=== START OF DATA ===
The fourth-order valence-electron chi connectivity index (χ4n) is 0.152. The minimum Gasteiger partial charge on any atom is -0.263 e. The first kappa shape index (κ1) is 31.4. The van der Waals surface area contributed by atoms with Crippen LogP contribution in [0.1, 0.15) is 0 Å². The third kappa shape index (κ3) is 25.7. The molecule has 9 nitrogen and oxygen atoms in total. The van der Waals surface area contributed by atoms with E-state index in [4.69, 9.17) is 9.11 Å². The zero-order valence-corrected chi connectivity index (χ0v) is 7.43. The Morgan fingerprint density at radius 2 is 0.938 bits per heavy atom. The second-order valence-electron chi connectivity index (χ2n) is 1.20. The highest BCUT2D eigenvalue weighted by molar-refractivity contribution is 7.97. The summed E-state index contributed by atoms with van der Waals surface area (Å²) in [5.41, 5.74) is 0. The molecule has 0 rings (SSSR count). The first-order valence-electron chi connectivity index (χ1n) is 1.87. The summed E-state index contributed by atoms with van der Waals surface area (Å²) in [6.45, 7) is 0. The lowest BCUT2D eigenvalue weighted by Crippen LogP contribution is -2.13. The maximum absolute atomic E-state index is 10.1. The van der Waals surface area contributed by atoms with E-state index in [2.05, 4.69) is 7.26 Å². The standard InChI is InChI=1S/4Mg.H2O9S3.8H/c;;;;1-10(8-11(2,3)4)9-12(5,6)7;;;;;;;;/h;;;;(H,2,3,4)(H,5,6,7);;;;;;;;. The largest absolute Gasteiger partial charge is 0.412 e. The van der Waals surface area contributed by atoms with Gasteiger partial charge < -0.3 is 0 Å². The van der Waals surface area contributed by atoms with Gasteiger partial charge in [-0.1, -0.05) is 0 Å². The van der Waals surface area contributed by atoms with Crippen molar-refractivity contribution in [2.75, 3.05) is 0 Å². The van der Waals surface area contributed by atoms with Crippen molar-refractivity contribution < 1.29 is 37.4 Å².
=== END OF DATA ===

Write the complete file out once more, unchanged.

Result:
The fourth-order valence-electron chi connectivity index (χ4n) is 0.152. The minimum Gasteiger partial charge on any atom is -0.263 e. The first kappa shape index (κ1) is 31.4. The van der Waals surface area contributed by atoms with Crippen LogP contribution in [0.1, 0.15) is 0 Å². The third kappa shape index (κ3) is 25.7. The molecule has 9 nitrogen and oxygen atoms in total. The van der Waals surface area contributed by atoms with E-state index in [4.69, 9.17) is 9.11 Å². The zero-order valence-corrected chi connectivity index (χ0v) is 7.43. The Morgan fingerprint density at radius 2 is 0.938 bits per heavy atom. The second-order valence-electron chi connectivity index (χ2n) is 1.20. The highest BCUT2D eigenvalue weighted by molar-refractivity contribution is 7.97. The summed E-state index contributed by atoms with van der Waals surface area (Å²) in [5.41, 5.74) is 0. The molecule has 0 rings (SSSR count). The first-order valence-electron chi connectivity index (χ1n) is 1.87. The summed E-state index contributed by atoms with van der Waals surface area (Å²) in [6.45, 7) is 0. The lowest BCUT2D eigenvalue weighted by Crippen LogP contribution is -2.13. The maximum absolute atomic E-state index is 10.1. The van der Waals surface area contributed by atoms with E-state index in [2.05, 4.69) is 7.26 Å². The standard InChI is InChI=1S/4Mg.H2O9S3.8H/c;;;;1-10(8-11(2,3)4)9-12(5,6)7;;;;;;;;/h;;;;(H,2,3,4)(H,5,6,7);;;;;;;;. The largest absolute Gasteiger partial charge is 0.412 e. The van der Waals surface area contributed by atoms with Gasteiger partial charge < -0.3 is 0 Å². The van der Waals surface area contributed by atoms with Gasteiger partial charge in [-0.1, -0.05) is 0 Å². The van der Waals surface area contributed by atoms with Crippen molar-refractivity contribution in [2.75, 3.05) is 0 Å². The van der Waals surface area contributed by atoms with Crippen molar-refractivity contribution < 1.29 is 37.4 Å².